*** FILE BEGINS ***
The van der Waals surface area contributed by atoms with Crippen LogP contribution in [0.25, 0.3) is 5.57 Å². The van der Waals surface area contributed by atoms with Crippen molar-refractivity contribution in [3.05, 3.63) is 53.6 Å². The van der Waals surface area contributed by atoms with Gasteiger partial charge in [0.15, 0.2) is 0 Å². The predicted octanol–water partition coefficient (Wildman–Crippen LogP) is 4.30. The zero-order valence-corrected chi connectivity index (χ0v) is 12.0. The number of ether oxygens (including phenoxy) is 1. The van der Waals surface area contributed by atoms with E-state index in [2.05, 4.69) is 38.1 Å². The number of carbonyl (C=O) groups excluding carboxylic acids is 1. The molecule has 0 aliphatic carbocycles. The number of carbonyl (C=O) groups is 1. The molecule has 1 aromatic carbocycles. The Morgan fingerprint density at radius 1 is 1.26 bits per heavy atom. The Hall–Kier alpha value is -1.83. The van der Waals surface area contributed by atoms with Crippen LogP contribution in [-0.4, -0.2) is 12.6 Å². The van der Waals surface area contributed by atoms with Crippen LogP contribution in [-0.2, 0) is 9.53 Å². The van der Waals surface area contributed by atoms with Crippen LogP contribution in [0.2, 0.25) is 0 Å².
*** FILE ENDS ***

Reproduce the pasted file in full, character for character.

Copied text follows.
The van der Waals surface area contributed by atoms with Crippen LogP contribution in [0.25, 0.3) is 5.57 Å². The van der Waals surface area contributed by atoms with Crippen molar-refractivity contribution in [3.05, 3.63) is 53.6 Å². The van der Waals surface area contributed by atoms with Gasteiger partial charge in [0.15, 0.2) is 0 Å². The predicted octanol–water partition coefficient (Wildman–Crippen LogP) is 4.30. The zero-order valence-corrected chi connectivity index (χ0v) is 12.0. The number of ether oxygens (including phenoxy) is 1. The van der Waals surface area contributed by atoms with E-state index in [2.05, 4.69) is 38.1 Å². The number of carbonyl (C=O) groups excluding carboxylic acids is 1. The molecule has 0 aliphatic carbocycles. The number of carbonyl (C=O) groups is 1. The molecule has 1 aromatic carbocycles. The Morgan fingerprint density at radius 1 is 1.26 bits per heavy atom. The Hall–Kier alpha value is -1.83. The van der Waals surface area contributed by atoms with Crippen LogP contribution in [-0.4, -0.2) is 12.6 Å². The van der Waals surface area contributed by atoms with Crippen LogP contribution in [-0.2, 0) is 9.53 Å². The van der Waals surface area contributed by atoms with Crippen LogP contribution in [0.2, 0.25) is 0 Å².